In the middle of a compelling nationwide presidential election and the dreaded senior high school exams, some Egyptians somehow manage to keep an eye on Euro 2012. Ahmed Morsy reports
Euro 2012 is attracting viewers by the millions throughout the world. In Egypt, though nothing is apparently more important these days than the presidential elections slated for 16-17 June. Still, at clubs and in cafés, dozens of football fans do gather before large screens watching the Euro games. Al-Ahram Weekly asked some what was behind their Euro passion.
"When one finds national teams like Spain, Portugal, England, France, The Netherlands and Italy playing against each other, it's an irresistible tournament," said Mohamed Abdel-Maksoud, 29, while watching Spain playing against Italy on Sunday. The game ended 1-1. "In my opinion, it's one of the most remarkable championships," Abdel-Maksoud added.
Ahmed Ezzat, 27, was sitting behind Abdel-Maksoud in the same café. Ezzat expressed his passion for European football: "Everything is different in the Euro than in our local football games which are not even being played. Frankly, Egyptian football fans watch foreign football not because of the cancellation of the national league but because it cannot be compared to the domestic scene.
"Not only is the performance superior but the quality and techniques of the video cameras bring us the game as if you are there; the colours are vivid as well. Moreover, every single scoring opportunity is replayed from different angles, giving the audience more details as if we are in the heart of the event," Ezzat said.
"The foreign girls cheering in the stands can also be a magnet for watching," Ezzat added.
Following the Port Said stadium disaster which left 74 football fans dead and hundreds injured in February, the Egyptian domestic league was cancelled. However, the Egyptian national team is playing in the qualifications for the 2014 World Cup.
The Spain and Italy game was played one hour before Egypt's game against Guinea in the 2014 World Cup qualifications on Sunday. Nevertheless, the café's customers refused to change the channel to Egypt's game till the Euro game's final whistle.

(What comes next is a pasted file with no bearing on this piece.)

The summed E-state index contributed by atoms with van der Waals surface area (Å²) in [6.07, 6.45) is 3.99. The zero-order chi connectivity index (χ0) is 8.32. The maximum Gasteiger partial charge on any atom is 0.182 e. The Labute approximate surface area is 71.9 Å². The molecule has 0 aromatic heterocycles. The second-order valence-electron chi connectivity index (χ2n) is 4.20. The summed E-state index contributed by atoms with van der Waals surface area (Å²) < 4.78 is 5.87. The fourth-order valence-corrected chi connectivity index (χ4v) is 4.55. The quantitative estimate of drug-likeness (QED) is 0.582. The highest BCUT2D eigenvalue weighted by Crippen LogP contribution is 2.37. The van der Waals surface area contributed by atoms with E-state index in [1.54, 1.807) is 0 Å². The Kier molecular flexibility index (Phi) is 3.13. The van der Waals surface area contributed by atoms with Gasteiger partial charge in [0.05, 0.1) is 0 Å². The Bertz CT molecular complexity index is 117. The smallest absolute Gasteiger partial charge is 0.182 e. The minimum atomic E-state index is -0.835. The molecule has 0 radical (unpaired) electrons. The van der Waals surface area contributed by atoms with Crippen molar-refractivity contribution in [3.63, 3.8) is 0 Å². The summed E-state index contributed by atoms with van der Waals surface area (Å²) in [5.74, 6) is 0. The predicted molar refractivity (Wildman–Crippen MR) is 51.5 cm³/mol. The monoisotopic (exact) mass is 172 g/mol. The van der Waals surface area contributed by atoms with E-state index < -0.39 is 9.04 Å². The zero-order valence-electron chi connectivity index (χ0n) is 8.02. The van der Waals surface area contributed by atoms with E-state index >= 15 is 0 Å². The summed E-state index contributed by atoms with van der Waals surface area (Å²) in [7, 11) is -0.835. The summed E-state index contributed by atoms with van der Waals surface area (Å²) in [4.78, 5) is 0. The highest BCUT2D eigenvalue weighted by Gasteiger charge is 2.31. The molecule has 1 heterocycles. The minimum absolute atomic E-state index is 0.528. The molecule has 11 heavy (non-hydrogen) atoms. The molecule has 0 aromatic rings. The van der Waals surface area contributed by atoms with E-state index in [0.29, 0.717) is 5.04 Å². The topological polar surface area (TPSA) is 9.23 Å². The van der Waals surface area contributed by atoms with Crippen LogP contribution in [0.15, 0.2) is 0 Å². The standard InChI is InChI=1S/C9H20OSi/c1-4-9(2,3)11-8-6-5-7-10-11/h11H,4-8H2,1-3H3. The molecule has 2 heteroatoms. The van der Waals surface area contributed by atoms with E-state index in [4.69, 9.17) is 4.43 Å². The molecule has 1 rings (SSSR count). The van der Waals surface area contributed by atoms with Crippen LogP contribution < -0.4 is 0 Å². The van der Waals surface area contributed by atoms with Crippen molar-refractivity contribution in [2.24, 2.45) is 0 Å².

"The majority of the customers wanted to watch the Euro game, then Guinea," Nabil Mostafa, the manager of the café, explained.
While watching Guinea, Ezzat told the Weekly, "I feel like watching a football game from the 1980s. The quality of the transmission is pale and the picture is colourless, while the performance is below bar," he said.
Only Al-Jazeera's subscription members are able to watch the Euro tournament on encrypted channels.
Given that not everyone can afford the high cost of subscriptions some have resorted to other alternatives, including the illegal connection or shared-cable access, known as the wasla which costs from LE25 to LE35 monthly depending on the district.
"I watch the Euro games at home since I cannot stand the smoke of shishas in cafés," Essam Mohamed, a 39-year-old teacher, told the Weekly.
"Despite the fact that the presidential elections and the unstable political conditions are the main concern for the masses these days, the Euro games can be a great stress buster," Mohamed, who is a wasla subscriber, said.
On the other hand, the thanaweya amma, or senior high school certificate exams, started this week, with 700,000 students and their parents worried about the future. The exam's scores define which university and which college students will go to.
Mustafa Mahmoud, a thanaweya amma student, tells the Weekly that his parents don't allow him to watch the games because of his exams.
"I cannot watch the Euro games in a café or even on television since there is no time to go to a café and my parents don't let me watch them at home. So I secretly watch them online," Mahmoud said.
"There are many websites that one can freely watch a live broadcast for games online. It is considered illegal but it's the only way for me since my parents are unfamiliar with technology."